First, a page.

[Physics] Why can’t we see clouds everywhere around us


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We see clouds at a particular height,and not everywhere near the ground.I am not really well versed in the concept of cloud,but I felt the clouds would be lighter by the way they look.So,they should have been at the bottom instead of being at the top.
I will be waiting to know the reason for clouds being only at the top and not anywhere else around us at the ground.

Best Answer

Clouds happen when there is more water in the air than it can hold. This forces whatever the air can't hold to condense, which forms tiny droplets, which in aggregate make clouds or fog.

The question then becomes, why does the air have more water in it than it can hold only in some places. To answer that, we have to look at why different locations have more or less water in the air, and why the air can hold more or less water in different locations.

That air in different locations has different amounts of water in it should be obvious. Air downwind of a warm lake, for example, can be expected to contain significant evaporation from that lake. Air in the desert, on the other hand, can be expected to contain little water since there is so little available.

As for how much water the air can hold, this is a function of temperature and pressure. Higher pressure (more air molecules in the same volume) can hold more water molecules. Warmer air can also hold more water. These are the two main reasons clouds are usually above us. The air is both colder and at lower pressure as you go higher.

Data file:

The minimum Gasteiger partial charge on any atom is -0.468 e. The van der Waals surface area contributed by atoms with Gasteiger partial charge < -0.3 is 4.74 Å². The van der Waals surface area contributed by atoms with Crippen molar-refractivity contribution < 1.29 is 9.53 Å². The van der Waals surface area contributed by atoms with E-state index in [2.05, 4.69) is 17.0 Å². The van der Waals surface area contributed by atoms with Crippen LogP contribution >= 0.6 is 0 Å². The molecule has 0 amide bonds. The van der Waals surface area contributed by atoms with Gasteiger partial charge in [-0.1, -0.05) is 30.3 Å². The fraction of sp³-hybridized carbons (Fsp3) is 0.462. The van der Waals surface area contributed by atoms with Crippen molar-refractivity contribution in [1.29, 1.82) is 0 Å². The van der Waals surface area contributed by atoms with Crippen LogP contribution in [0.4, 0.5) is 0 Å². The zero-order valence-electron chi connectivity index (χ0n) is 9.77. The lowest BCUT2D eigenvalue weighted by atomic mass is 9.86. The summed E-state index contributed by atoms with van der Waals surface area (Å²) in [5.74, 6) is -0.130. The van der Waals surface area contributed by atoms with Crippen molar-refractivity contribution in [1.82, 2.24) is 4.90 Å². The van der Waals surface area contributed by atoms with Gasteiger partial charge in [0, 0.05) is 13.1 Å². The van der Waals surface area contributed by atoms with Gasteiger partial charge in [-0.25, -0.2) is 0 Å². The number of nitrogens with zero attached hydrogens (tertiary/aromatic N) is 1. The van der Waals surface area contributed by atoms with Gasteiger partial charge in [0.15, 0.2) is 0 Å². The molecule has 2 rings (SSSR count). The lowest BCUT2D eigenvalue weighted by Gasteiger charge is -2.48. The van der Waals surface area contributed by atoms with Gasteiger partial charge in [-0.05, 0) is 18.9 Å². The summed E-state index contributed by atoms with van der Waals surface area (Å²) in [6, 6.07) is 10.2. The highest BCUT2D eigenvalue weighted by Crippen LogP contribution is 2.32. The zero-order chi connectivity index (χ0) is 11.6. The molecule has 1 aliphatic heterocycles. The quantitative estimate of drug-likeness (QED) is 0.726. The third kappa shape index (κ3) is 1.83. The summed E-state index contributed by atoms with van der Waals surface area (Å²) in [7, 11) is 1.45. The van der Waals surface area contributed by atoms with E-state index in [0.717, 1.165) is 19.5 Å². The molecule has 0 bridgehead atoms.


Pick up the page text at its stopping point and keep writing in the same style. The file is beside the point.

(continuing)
Local geography and wind patterns can be a major influence. When moist air is blown accross a mountain range, it is forced to higher altitudes where its pressure and temperature will decrease. If the original humidity was high enough, then this cooler and less dense air won't be able to hold all the water anymore. That causes some to condense out to form clouds. If the condesation is heavy enough, the tiny droplets merge to form heavier drops, which then fall as rain.

This is why the upwind side of mountain ranges are usually much wetter than the downwind side. This is also why you are much more likely to find a desert just downwind of a mountain range. The air is forced to dump some of its water on the way up the mountains, so is much dryer when it gets back down the other side.

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